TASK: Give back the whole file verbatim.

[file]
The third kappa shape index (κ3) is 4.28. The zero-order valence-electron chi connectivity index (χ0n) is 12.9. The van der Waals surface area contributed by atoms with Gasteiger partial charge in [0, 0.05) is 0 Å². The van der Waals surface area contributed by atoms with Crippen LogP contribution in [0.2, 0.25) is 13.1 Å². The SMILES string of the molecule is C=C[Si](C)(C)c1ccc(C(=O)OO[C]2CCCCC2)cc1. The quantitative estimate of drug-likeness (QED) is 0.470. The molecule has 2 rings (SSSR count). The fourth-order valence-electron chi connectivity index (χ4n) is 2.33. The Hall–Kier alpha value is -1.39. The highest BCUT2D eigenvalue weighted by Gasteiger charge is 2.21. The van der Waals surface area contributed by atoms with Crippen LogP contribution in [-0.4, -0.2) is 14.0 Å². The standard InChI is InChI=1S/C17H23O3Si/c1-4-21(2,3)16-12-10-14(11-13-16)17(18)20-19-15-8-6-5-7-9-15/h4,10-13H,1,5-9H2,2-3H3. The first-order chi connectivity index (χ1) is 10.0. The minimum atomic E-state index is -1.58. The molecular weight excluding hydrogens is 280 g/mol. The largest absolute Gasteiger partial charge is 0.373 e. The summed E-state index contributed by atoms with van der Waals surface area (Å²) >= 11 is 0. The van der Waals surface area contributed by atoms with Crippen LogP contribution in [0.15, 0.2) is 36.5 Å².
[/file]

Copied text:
The third kappa shape index (κ3) is 4.28. The zero-order valence-electron chi connectivity index (χ0n) is 12.9. The van der Waals surface area contributed by atoms with Gasteiger partial charge in [0, 0.05) is 0 Å². The van der Waals surface area contributed by atoms with Crippen LogP contribution in [0.2, 0.25) is 13.1 Å². The SMILES string of the molecule is C=C[Si](C)(C)c1ccc(C(=O)OO[C]2CCCCC2)cc1. The quantitative estimate of drug-likeness (QED) is 0.470. The molecule has 2 rings (SSSR count). The fourth-order valence-electron chi connectivity index (χ4n) is 2.33. The Hall–Kier alpha value is -1.39. The highest BCUT2D eigenvalue weighted by Gasteiger charge is 2.21. The van der Waals surface area contributed by atoms with Crippen LogP contribution in [-0.4, -0.2) is 14.0 Å². The standard InChI is InChI=1S/C17H23O3Si/c1-4-21(2,3)16-12-10-14(11-13-16)17(18)20-19-15-8-6-5-7-9-15/h4,10-13H,1,5-9H2,2-3H3. The first-order chi connectivity index (χ1) is 10.0. The minimum atomic E-state index is -1.58. The molecular weight excluding hydrogens is 280 g/mol. The largest absolute Gasteiger partial charge is 0.373 e. The summed E-state index contributed by atoms with van der Waals surface area (Å²) >= 11 is 0. The van der Waals surface area contributed by atoms with Crippen LogP contribution in [0.15, 0.2) is 36.5 Å².